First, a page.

‘Sleep apnea runs in my family. Does that mean I’m also destined to experience the chronic sleeping condition?’
It’s a common question that might be a little close to home, but it’s one that we hear quite often.
We all known that Kiwis are big on family, but how much does family members and their sleeping problems have a bearing on your own risk of developing sleep apnea?
If you have a family member in your life who has sleep apnea, hopefully they are actively seeking treatment through one of the many solutions available.
But if there’s any possibility that you might have sleep apnea or have the potential to develop it, you’ll definitely want to know – as sleep apnea can be dangerous to your health and wellbeing if left untreated.
So is there any truth to the belief that sleep apnea may be hereditary?
Are certain people more likely to have sleep apnea than others?
In many ways, sleep apnea doesn’t discriminate and many people can suffer from sleep apnea at some point in their lives.
In fact, men, women and even children can develop sleep apnea – so it’s not hard to see why it’s known as the most common sleeping disorder1.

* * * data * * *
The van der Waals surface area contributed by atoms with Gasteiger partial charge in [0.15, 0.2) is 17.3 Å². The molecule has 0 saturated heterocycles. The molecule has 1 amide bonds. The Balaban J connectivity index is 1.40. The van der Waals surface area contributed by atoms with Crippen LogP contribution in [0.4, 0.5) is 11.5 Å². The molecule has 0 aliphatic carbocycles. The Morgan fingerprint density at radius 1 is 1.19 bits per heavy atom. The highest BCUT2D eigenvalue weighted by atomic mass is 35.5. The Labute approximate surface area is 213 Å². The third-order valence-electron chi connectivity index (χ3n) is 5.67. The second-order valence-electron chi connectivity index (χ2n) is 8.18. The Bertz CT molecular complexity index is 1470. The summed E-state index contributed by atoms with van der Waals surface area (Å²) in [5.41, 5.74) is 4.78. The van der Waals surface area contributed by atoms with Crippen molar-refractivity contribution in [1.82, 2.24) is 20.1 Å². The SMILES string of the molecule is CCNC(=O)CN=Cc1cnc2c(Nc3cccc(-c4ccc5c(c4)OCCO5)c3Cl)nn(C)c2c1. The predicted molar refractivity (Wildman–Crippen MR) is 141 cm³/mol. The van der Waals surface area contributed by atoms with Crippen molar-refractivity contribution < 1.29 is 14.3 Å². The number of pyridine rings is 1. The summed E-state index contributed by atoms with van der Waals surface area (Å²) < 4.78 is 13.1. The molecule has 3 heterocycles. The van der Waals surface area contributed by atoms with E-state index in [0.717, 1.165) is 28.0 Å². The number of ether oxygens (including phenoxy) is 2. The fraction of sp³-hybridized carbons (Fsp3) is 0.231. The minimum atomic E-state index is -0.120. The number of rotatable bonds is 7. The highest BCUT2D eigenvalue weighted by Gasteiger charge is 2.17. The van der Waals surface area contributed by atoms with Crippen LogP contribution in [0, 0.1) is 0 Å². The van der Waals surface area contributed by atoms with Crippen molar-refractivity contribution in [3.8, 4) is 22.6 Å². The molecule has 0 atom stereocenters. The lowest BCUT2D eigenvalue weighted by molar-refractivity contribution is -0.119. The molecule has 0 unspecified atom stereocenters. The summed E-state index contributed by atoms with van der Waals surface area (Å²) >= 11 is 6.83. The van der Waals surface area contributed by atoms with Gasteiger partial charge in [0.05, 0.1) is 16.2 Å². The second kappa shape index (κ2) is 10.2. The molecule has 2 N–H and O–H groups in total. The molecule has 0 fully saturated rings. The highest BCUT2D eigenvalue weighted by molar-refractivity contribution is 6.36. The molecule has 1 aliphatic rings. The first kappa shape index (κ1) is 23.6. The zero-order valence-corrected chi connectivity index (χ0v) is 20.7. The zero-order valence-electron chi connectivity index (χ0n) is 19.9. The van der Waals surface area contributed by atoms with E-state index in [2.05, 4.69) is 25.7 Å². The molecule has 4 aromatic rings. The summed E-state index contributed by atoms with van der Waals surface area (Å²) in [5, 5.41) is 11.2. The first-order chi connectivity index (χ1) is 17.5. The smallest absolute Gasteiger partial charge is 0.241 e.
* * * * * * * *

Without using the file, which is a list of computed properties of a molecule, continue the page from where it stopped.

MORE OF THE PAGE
Before we explore who is more likely to experience sleep apnea, it’s important to understand how sleep apnea occurs, even though the reasons as to why are wide and varied.
Sleep apnea is the result of the interruption which occurs during sleep when the airways are blocked. This usually happens when the soft tissue in the back of the throat collapses as you breathe.
People with sleep apnea stop breathing constantly during their sleep – sometimes for hundreds of times – even though they might not realise that it’s happening2.
Considering these factors, it’s easy to see why people who are overweight or who have a thick neck circumference are at a greater risk of developing sleep apnea.
In addition to these factors, there are also strong links to suggest that sleep apnea may be linked to genetics.
Is sleep apnea in my genes?
As sleep apnea is causes by a blockage to the airways, physical traits that you may share with your family members such as your face and skull shape do contribute to your risk of having sleep apnea.
In other words – in the same way that you may look like your relatives, there’s a chance that you may also share similar facial structures which may make you more likely to have sleep apnea.
It’s all backed up by research, which has found that family history is an indicator of the possibility of sleep apnea, with 25 to 40 per cent of people who have sleep apnea also having family members who have the condition3.
Taking the first steps and seeking advice
If you have a family member with sleep apnea, the best thing you can do is be proactive and explore whether you’re at risk of the sleeping condition and how to seek treatment.
The guide will prepare you for the conversation you will need to have with your loved one and your doctors, as well as a sleep diary to help you narrow down what’s affecting your sleeping patterns.
Download a copy of our free eBook here.